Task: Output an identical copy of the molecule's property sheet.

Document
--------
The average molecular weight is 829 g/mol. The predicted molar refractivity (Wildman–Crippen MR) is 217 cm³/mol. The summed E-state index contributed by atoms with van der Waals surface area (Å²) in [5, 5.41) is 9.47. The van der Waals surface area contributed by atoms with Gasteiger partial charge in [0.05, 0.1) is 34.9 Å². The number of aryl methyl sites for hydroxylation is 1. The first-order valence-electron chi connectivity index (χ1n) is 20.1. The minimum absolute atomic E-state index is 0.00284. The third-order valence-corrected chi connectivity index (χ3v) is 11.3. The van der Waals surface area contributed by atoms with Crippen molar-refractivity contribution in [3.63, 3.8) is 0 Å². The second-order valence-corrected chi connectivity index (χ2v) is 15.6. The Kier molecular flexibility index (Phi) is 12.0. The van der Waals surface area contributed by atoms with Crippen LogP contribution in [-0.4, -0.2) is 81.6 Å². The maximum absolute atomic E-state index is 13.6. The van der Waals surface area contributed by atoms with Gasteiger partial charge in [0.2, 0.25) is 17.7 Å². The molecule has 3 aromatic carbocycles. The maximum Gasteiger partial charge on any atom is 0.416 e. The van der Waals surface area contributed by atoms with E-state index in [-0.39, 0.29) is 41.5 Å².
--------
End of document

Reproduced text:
The average molecular weight is 829 g/mol. The predicted molar refractivity (Wildman–Crippen MR) is 217 cm³/mol. The summed E-state index contributed by atoms with van der Waals surface area (Å²) in [5, 5.41) is 9.47. The van der Waals surface area contributed by atoms with Gasteiger partial charge in [0.05, 0.1) is 34.9 Å². The number of aryl methyl sites for hydroxylation is 1. The first-order valence-electron chi connectivity index (χ1n) is 20.1. The minimum absolute atomic E-state index is 0.00284. The third-order valence-corrected chi connectivity index (χ3v) is 11.3. The van der Waals surface area contributed by atoms with Crippen molar-refractivity contribution in [3.63, 3.8) is 0 Å². The second-order valence-corrected chi connectivity index (χ2v) is 15.6. The Kier molecular flexibility index (Phi) is 12.0. The van der Waals surface area contributed by atoms with Crippen LogP contribution in [-0.4, -0.2) is 81.6 Å². The maximum absolute atomic E-state index is 13.6. The van der Waals surface area contributed by atoms with Gasteiger partial charge in [0.2, 0.25) is 17.7 Å². The molecule has 3 aromatic carbocycles. The maximum Gasteiger partial charge on any atom is 0.416 e. The van der Waals surface area contributed by atoms with E-state index in [-0.39, 0.29) is 41.5 Å².